Monday, August 13, 2012

WOBT: "Patio/Porch"

Prattville's Way Off Broadway Theatre is currently showing Jack Heifner's Patio/Porch, two one-act plays meant to be an evening's double bill.

Familiar territory here -- two sets of Southern women: sisters in Patio and mother/daughter in Porch -- along with stereotypes that could be too predictable were it not for the truthfulness of the WOBT performances.

William Harper directs with an understanding of the nuances of character and situation and an affection for these women: in Patio, Pearl's [Dana M. Smith] neat-freak and very proper Better Homes and Gardens behavior is balanced by Jewel's [Michelle Johns] seeming devil may care attitude; in Porch, Lucille [Cindy Beasley] is submissively patient with her mother Dot's [Margaret White] outspoken and often outrageous statements.

In lesser hands, this could have been yet another foray into the cliches of Southern womanhood; but here -- and Heifner's script clearly suggests a lot below the surface of its witty dialogue -- the everyday concerns of sibling rivalry [Patio] and the of the onset of dementia in a parent [Porch], and the steadfastness of the women involved emerge gradually, catching audiences mid-laugh with insights and concerns we all can identify with and care about.

In Patio, Ms. Johns' brash look and manner appears to be mere stereotypical of every other "cosmetologist" in the realm of Southern plays: "Ruin a woman's hair and you've got a customer for life...She's dependent on you", she quips; and Ms. Johns can deliver such lines with aplomb. But Jewel is more than that; she too has dreams of a better life, and some guilt for having loved her sister's husband at a distance. Ms. Smith's Pearl is the epitome of a woman for whom "appearance means everything", and though she is misunderstood by everyone, her home -- "a museum" according to Jewel -- is a refuge from a disappointing marriage. And we can't help but feel for her. -- Together, these two actresses become "two gems: a jewel and a pearl".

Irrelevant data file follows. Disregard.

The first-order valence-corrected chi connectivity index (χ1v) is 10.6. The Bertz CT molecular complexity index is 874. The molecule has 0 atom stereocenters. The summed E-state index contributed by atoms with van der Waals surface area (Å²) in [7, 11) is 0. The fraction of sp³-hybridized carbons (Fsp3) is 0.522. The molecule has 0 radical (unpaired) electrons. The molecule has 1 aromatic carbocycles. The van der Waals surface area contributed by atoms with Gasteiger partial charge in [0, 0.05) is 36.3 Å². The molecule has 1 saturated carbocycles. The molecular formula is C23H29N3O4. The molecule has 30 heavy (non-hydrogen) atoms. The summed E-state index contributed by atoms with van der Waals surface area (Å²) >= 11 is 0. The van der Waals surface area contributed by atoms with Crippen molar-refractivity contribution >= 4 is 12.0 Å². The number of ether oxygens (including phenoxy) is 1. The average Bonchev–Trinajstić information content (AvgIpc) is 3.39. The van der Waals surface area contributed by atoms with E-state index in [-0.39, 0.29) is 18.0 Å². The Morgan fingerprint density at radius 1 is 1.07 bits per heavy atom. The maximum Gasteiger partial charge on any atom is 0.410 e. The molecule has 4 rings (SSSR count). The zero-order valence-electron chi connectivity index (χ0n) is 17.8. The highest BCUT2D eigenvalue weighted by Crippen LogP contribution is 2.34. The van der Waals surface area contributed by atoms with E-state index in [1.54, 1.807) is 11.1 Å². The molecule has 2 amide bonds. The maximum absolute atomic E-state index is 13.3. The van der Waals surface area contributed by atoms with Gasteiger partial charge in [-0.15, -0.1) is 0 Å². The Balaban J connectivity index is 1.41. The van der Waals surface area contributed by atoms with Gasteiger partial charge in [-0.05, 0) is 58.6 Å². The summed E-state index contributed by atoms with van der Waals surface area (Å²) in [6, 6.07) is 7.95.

Porch depicts what appears to be yet another humdrum day in the lives of mother and daughter, a day that has been endlessly repeated. Ms. Beasley exercises a lot of control as she submits to Ms. White's disjointed monologue that gradually shows the deterioration of her mind; seemingly random ideas show an internal train of thought not easily detected. A tour-de-force performance by Ms. White provides most of the laughs here, but it does not diminish Ms. Beasley's character. They work so well together, that we see that interdependence is the real cement of the relationship.

In both plays, the characters need one another and are tied together by blood; too often important matters remain unspoken for so long that it becomes increasingly difficult to express them without either lashing out or making a joke. The truth is often hard to bear, bit these Southern women [and the actresses playing them] make it work.